Presented by Special Collections at the UD Library, Museums and Press, this exhibition displays the creative outpourings of authors, artists, playwrights, poets, Delawareans, and UD students in response to the national tragedy of September 11th, 2001. The exhibition reveals the variety of ways that art, literature, record-keeping, and personal remembrances offered emotional and inspirational outlets amidst a time of national mourning.
Originally, collectors cabinets were rooms full of various works of art, natural history objects, and antiquities first organized during the Italian Renaissance. Ole Worm, a Danish physician and professor at the University of Copenhagen, assembled the one shown here during the early 1600s. Some cabinets demonstrated the power and wealth of the owner, challenging the viewer to think about the connections among what might today seem to be randomly-arranged objects. Cabinets became a popular way to display objects from travels or items of personal interest. Collectors evolved into curators, classifying and interpreting the wide-ranging collections. In the same fashion, the series of cabinets or rooms of objects were the genesis of today’s museums. This exhibition reflects the legacy of collectors, donors, and curators who had an affinity for or relationship with the University of Delaware.
This exhibition features mineral specimens recently mined in China. Chinese minerals were not available on the market until the 1990s and were limited to a few species. With ongoing industrialization and modern mining techniques, more minerals are being discovered, valued and preserved. The variety and quality of the specimens are remarkable and they are now prominent in private and institutional collections. Specimens are on loan from the collection of James Zigras.
James McNeill Whistler (1834-1903), the expatriate American artist, had a formidable presence. He was known for his consummate skill as a painter and printmaker, for his radical art theories, for his wit—and for his combative persona that repeatedly led his friendships to devolve into feuds. Whistler’s forceful personality was at odds with the delicacy of his art. His iconic signature of a graceful butterfly with a barbed stinger embodies this contradiction.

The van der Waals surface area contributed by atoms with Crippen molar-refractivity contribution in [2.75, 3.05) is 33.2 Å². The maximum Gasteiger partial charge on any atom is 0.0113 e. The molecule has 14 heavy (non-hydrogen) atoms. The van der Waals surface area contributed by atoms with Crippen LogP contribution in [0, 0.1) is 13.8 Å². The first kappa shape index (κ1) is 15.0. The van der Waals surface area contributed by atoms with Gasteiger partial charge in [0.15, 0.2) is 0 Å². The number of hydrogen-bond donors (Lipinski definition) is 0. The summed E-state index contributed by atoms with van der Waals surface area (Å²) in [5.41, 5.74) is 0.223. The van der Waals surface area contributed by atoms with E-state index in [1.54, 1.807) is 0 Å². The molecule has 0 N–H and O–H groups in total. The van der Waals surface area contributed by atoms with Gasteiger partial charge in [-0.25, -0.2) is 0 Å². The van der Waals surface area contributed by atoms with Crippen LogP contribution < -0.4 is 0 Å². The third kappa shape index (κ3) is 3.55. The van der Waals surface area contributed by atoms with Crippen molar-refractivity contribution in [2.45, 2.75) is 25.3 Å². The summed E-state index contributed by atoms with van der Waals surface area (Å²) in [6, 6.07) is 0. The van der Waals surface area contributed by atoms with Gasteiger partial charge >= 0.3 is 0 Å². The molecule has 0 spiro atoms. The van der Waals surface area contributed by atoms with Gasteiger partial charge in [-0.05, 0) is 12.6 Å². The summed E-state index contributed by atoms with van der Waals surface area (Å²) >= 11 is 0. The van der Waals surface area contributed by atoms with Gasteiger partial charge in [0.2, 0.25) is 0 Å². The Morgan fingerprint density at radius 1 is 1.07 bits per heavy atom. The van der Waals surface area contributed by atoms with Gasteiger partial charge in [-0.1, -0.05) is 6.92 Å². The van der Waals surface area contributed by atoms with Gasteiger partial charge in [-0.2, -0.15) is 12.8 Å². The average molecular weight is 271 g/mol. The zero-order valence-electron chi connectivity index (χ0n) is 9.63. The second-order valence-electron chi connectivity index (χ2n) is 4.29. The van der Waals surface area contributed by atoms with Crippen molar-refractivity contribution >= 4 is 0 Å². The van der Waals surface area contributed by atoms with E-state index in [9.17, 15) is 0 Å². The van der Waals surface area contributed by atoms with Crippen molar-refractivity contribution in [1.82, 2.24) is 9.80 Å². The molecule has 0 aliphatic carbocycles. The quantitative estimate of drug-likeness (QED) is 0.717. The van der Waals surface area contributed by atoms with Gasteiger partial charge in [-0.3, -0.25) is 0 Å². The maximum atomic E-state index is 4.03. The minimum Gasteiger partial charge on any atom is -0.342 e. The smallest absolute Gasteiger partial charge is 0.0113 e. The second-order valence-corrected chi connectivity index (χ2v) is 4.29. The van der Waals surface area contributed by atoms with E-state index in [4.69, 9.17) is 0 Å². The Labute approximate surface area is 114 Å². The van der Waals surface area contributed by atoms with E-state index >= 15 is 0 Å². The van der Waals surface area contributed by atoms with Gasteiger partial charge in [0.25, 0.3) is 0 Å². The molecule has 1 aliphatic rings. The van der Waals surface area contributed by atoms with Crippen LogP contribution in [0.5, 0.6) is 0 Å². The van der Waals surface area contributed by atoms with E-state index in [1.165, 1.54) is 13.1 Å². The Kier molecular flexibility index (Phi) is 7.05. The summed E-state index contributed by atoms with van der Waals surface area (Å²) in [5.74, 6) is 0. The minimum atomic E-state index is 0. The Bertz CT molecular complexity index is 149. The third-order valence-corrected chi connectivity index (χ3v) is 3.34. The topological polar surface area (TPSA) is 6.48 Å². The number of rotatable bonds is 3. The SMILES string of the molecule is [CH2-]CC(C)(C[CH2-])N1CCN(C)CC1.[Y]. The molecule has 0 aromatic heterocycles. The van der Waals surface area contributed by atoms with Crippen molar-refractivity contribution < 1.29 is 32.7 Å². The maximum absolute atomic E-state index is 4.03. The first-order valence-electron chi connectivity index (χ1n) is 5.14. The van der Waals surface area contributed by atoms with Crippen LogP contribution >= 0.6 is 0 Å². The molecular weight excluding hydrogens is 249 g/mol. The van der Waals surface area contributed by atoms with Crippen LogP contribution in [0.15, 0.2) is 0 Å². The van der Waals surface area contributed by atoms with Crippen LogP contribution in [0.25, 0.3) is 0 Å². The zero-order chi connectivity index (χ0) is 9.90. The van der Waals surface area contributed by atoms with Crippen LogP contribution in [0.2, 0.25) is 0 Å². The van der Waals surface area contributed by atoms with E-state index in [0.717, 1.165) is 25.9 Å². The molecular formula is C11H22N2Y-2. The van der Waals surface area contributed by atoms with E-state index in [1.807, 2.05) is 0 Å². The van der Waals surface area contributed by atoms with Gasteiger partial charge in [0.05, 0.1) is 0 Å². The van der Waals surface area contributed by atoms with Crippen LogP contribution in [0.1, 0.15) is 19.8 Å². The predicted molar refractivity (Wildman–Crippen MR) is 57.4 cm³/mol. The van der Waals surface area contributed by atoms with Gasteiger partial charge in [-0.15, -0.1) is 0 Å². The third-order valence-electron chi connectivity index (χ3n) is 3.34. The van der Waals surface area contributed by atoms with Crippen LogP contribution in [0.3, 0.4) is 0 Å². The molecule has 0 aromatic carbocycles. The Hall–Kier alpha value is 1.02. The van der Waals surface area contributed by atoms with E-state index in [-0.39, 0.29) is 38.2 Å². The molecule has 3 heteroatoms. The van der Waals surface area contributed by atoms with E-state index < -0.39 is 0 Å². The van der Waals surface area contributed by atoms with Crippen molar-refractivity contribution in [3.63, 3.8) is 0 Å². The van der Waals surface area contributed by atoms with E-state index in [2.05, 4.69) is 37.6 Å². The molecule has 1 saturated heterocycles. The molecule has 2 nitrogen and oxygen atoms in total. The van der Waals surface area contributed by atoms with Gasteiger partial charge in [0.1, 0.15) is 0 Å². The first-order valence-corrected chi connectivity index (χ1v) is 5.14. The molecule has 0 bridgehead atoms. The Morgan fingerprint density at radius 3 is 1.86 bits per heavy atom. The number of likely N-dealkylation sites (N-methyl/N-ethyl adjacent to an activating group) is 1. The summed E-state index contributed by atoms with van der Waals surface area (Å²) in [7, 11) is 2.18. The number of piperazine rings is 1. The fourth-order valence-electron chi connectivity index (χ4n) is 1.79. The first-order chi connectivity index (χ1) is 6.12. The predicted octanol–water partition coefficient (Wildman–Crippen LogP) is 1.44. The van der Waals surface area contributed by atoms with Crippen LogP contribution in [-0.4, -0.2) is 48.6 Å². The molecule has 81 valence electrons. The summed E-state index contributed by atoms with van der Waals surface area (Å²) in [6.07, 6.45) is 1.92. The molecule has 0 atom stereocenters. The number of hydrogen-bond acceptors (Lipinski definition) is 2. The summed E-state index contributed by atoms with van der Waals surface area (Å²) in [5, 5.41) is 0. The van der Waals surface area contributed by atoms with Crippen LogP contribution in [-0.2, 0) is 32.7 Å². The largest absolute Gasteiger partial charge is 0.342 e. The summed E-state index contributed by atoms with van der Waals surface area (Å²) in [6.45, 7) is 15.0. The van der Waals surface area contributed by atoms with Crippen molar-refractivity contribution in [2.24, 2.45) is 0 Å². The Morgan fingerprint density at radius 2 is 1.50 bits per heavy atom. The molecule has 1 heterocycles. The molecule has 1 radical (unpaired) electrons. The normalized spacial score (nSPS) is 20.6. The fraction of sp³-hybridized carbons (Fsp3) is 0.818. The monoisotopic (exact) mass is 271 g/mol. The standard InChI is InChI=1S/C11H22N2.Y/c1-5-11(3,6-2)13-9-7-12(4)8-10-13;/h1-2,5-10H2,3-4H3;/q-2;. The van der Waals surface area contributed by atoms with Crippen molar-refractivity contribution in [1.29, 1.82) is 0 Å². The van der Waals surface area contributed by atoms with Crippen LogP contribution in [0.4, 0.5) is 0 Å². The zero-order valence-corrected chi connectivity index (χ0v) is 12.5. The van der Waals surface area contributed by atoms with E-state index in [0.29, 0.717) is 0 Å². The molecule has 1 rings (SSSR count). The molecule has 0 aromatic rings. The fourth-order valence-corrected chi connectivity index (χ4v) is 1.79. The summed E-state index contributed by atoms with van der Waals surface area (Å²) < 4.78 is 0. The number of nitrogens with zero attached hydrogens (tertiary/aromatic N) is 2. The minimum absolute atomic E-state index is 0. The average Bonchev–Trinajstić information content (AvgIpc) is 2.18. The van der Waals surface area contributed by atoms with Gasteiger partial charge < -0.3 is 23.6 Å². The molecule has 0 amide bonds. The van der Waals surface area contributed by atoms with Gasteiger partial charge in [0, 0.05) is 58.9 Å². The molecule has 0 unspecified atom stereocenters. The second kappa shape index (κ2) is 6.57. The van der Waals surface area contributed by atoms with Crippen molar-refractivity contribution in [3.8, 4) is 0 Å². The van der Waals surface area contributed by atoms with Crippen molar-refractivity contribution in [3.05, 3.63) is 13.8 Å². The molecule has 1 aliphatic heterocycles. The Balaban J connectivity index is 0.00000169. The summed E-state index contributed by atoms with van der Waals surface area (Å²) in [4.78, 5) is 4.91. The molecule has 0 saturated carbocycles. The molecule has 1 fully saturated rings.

Here / Now: Art & Design Faculty Exhibition celebrates recent creative work by Art and Design faculty members. The exhibition includes traditional and new media, ranging from drawing and sculpture to video and installation art, as well as illustration and applied design for assistive devices. Exhibited works range from reflections on the isolation caused by COVID-19 to a collaborative exploration of the concept of nautical twilight. Here / Now offers an exciting opportunity to discover the innovative and thought-provoking art and design work produced by faculty at University of Delaware.
Opened in 1971 and renovated in 2009, the Mineralogical Museum has approximately 350 specimens on display. The entire collection contains more than three thousand specimens of minerals, meteorites, gemstones and carvings and is divided into a display collection and a reference collection. The founding collection, gifted to the University of Delaware in 1964 by Irénée du Pont, shows early examples from gemstone mining in the United States and South America and major finds from Europe. Other cases show specimens from the different continents and individual themes of crystallography and cave minerals.
Trail to the Voting Booth: An Exploration of Political Ephemera shows the variety of ways Americans talk about politics and the way these discussion manifest in physical objects, including pamphlets, song sheets, cartoons, buttons, campaign signs, bumper stickers, costume jewelry, housewares, clothing, toys and more. In the moment, they allow people to proudly display their support for causes and candidates, and later serve as a memory of elections past.